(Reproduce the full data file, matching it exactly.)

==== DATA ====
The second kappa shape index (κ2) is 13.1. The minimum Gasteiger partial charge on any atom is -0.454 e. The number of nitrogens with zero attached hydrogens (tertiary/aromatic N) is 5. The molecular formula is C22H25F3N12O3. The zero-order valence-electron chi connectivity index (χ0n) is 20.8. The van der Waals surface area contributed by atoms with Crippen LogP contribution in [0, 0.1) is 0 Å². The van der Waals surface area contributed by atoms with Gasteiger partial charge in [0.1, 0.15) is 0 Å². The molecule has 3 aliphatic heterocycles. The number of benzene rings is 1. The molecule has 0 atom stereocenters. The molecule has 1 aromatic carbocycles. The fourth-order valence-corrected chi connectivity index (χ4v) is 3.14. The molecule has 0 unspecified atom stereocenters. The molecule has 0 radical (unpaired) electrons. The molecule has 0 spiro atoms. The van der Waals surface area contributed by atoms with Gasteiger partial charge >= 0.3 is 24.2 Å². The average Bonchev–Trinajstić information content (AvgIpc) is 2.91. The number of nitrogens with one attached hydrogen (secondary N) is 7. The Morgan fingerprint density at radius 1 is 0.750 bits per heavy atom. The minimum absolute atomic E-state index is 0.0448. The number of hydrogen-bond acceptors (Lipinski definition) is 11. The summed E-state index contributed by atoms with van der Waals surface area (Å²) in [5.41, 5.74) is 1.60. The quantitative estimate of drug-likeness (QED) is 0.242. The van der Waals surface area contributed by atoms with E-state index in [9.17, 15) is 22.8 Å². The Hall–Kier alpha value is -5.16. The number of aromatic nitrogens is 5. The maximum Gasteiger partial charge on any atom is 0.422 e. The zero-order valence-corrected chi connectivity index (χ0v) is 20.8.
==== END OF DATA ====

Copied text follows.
The second kappa shape index (κ2) is 13.1. The minimum Gasteiger partial charge on any atom is -0.454 e. The number of nitrogens with zero attached hydrogens (tertiary/aromatic N) is 5. The molecular formula is C22H25F3N12O3. The zero-order valence-electron chi connectivity index (χ0n) is 20.8. The van der Waals surface area contributed by atoms with Crippen LogP contribution in [0, 0.1) is 0 Å². The van der Waals surface area contributed by atoms with Gasteiger partial charge in [0.1, 0.15) is 0 Å². The molecule has 3 aliphatic heterocycles. The number of benzene rings is 1. The molecule has 0 atom stereocenters. The molecule has 1 aromatic carbocycles. The fourth-order valence-corrected chi connectivity index (χ4v) is 3.14. The molecule has 0 unspecified atom stereocenters. The molecule has 0 radical (unpaired) electrons. The molecule has 0 spiro atoms. The van der Waals surface area contributed by atoms with Gasteiger partial charge >= 0.3 is 24.2 Å². The average Bonchev–Trinajstić information content (AvgIpc) is 2.91. The number of nitrogens with one attached hydrogen (secondary N) is 7. The Morgan fingerprint density at radius 1 is 0.750 bits per heavy atom. The minimum absolute atomic E-state index is 0.0448. The number of hydrogen-bond acceptors (Lipinski definition) is 11. The summed E-state index contributed by atoms with van der Waals surface area (Å²) in [5.41, 5.74) is 1.60. The quantitative estimate of drug-likeness (QED) is 0.242. The van der Waals surface area contributed by atoms with E-state index in [9.17, 15) is 22.8 Å². The Hall–Kier alpha value is -5.16. The number of aromatic nitrogens is 5. The maximum Gasteiger partial charge on any atom is 0.422 e. The zero-order valence-corrected chi connectivity index (χ0v) is 20.8.